B.C. Ferries is going full steam ahead with a planned 4.1 per cent fare hike for all routes on April 1.
The March 6 announcement came one day after the provincial government released its coastal ferries consultation and engagement report, which identified high fares as the public’s top concern, but contained no recommendations to change the current system.
“We will carefully consider this report and take some time to determine how best to move forward to ensure that coastal communities are connected in an affordable, efficient and sustainable manner,” Transportation and Infrastructure Minister Mary Polak said in a media release.
The release said the government’s goal is still to find $26 million in savings by 2016.
Approved last October, the April 1 fare changes will increase the cost for adult passengers on Route 3 (Horseshoe Bay to Langdale) by 55 cents and for passenger vehicles by $1.95, for a combined total fare of $63.60.
On Route 7 (Earls Cove to Saltery Bay), adult passenger fares will also go up 55 cents, while passenger vehicles will cost $1.90 more, for a combined total fare of $62.05.
On Route 13 (Langdale to Keats and Gam-bier islands), foot passengers will pay 30 cents more as one-way fares rise to $7.45.
As well, commercial vehicles on both major routes will pay 25 cents per foot more under the new rates, while buses will be charged an additional 20 cents per foot.
The fee for reservations made less than seven days in advance will also increase, from $17.50 to $18.50.
The increases are the first of a three-year, 12 per cent fare hike approved Oct. 1 by ferry commissioner Gordon Macatee.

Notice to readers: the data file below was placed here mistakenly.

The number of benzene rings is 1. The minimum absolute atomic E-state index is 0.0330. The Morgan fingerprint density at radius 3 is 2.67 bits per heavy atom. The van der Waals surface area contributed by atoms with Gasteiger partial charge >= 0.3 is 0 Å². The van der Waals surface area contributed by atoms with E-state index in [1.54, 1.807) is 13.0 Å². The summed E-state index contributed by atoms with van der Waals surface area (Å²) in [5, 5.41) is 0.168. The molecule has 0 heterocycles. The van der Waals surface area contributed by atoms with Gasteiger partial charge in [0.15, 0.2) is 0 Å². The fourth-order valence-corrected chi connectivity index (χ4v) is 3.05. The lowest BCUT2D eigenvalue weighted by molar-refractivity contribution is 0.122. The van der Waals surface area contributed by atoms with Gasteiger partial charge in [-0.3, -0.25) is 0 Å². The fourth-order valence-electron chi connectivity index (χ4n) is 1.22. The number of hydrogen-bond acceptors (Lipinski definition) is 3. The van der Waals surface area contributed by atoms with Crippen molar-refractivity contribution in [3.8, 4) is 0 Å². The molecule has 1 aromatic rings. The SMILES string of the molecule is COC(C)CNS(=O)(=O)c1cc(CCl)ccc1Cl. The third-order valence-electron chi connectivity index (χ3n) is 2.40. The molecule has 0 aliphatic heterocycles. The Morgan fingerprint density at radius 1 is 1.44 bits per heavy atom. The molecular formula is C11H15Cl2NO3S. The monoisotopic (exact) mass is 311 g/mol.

Following that announcement, the provincial government consulted with 30 coastal communities on the future of the ferry service, holding a total of 40 public meetings. While the government was looking for ideas to save money, the outstanding issue raised at 33 of the meetings was that fares are currently not affordable, said the March 5 report on the public engagement, prepared by Kirk and Co. Consulting Ltd. and Mustel Group Market Research.
“People are extremely concerned about the lack of affordability of fares,” the report said, noting that presenters warned the government panel that families and businesses were leaving coastal communities due to the high ferry costs.
“Participants expressed a strong desire for fares to be reduced, adding that reduced fares, discounts or differential pricing to incent travel on sailings with low utilization will increase ridership,” said the report.
After high fares, the next major theme listed in the report was to make B.C. Ferries part of the provincial highway system, and for the province to fund it accordingly.
More than 2,000 people attended the public meetings and almost 2,000 feedback forms and written submissions were received, the province said.
The pressure to reduce fares has also come from the province’s coastal ferry advisory committees.
In December, committee chairs declared the current business model for B.C. Ferries a failure after 10 years and called for a 25 per cent rollback in fares on all non-major routes. The 25 per cent figure was “based on our opinion of what it would take to restore traffic levels,” said Barry Cavens, chair of the southern Sunshine Coast committee.
The province said further consultations will take place before any specific service reductions are implemented.